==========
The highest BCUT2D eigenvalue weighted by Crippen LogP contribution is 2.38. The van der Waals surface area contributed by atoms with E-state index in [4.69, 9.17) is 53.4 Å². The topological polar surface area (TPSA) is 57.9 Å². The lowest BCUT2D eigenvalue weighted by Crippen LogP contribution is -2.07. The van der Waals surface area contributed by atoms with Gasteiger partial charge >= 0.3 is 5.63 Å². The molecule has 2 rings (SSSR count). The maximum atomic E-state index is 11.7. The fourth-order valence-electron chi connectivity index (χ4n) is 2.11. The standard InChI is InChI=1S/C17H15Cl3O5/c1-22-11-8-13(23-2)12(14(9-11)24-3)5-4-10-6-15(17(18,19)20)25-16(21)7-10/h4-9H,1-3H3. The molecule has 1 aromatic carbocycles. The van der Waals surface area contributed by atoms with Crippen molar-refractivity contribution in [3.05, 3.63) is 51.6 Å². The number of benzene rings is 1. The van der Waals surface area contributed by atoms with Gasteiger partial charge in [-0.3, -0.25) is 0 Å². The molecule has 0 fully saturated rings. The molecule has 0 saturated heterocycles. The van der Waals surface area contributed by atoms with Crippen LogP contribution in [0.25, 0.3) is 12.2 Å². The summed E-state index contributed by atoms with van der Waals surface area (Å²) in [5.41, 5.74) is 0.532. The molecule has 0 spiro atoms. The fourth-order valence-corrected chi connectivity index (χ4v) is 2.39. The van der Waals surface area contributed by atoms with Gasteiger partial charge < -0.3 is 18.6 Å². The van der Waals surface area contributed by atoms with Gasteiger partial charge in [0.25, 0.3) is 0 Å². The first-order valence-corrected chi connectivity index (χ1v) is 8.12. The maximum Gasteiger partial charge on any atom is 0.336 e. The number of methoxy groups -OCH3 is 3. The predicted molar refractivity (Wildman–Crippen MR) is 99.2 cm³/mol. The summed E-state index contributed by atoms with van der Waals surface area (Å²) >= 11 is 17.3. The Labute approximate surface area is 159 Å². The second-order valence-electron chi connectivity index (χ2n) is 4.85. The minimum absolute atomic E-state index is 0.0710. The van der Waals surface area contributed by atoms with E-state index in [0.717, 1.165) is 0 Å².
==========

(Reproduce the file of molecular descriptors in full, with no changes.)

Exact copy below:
The highest BCUT2D eigenvalue weighted by Crippen LogP contribution is 2.38. The van der Waals surface area contributed by atoms with E-state index in [4.69, 9.17) is 53.4 Å². The topological polar surface area (TPSA) is 57.9 Å². The lowest BCUT2D eigenvalue weighted by Crippen LogP contribution is -2.07. The van der Waals surface area contributed by atoms with Gasteiger partial charge >= 0.3 is 5.63 Å². The molecule has 2 rings (SSSR count). The maximum atomic E-state index is 11.7. The fourth-order valence-electron chi connectivity index (χ4n) is 2.11. The standard InChI is InChI=1S/C17H15Cl3O5/c1-22-11-8-13(23-2)12(14(9-11)24-3)5-4-10-6-15(17(18,19)20)25-16(21)7-10/h4-9H,1-3H3. The molecule has 1 aromatic carbocycles. The van der Waals surface area contributed by atoms with Crippen molar-refractivity contribution in [3.05, 3.63) is 51.6 Å². The number of benzene rings is 1. The van der Waals surface area contributed by atoms with Gasteiger partial charge in [-0.3, -0.25) is 0 Å². The molecule has 0 fully saturated rings. The molecule has 0 saturated heterocycles. The van der Waals surface area contributed by atoms with Crippen LogP contribution in [0.25, 0.3) is 12.2 Å². The summed E-state index contributed by atoms with van der Waals surface area (Å²) in [5.41, 5.74) is 0.532. The molecule has 0 spiro atoms. The fourth-order valence-corrected chi connectivity index (χ4v) is 2.39. The van der Waals surface area contributed by atoms with Gasteiger partial charge < -0.3 is 18.6 Å². The van der Waals surface area contributed by atoms with Gasteiger partial charge in [0.25, 0.3) is 0 Å². The first-order valence-corrected chi connectivity index (χ1v) is 8.12. The maximum Gasteiger partial charge on any atom is 0.336 e. The number of methoxy groups -OCH3 is 3. The predicted molar refractivity (Wildman–Crippen MR) is 99.2 cm³/mol. The summed E-state index contributed by atoms with van der Waals surface area (Å²) >= 11 is 17.3. The Labute approximate surface area is 159 Å². The second-order valence-electron chi connectivity index (χ2n) is 4.85. The minimum absolute atomic E-state index is 0.0710. The van der Waals surface area contributed by atoms with E-state index in [0.717, 1.165) is 0 Å².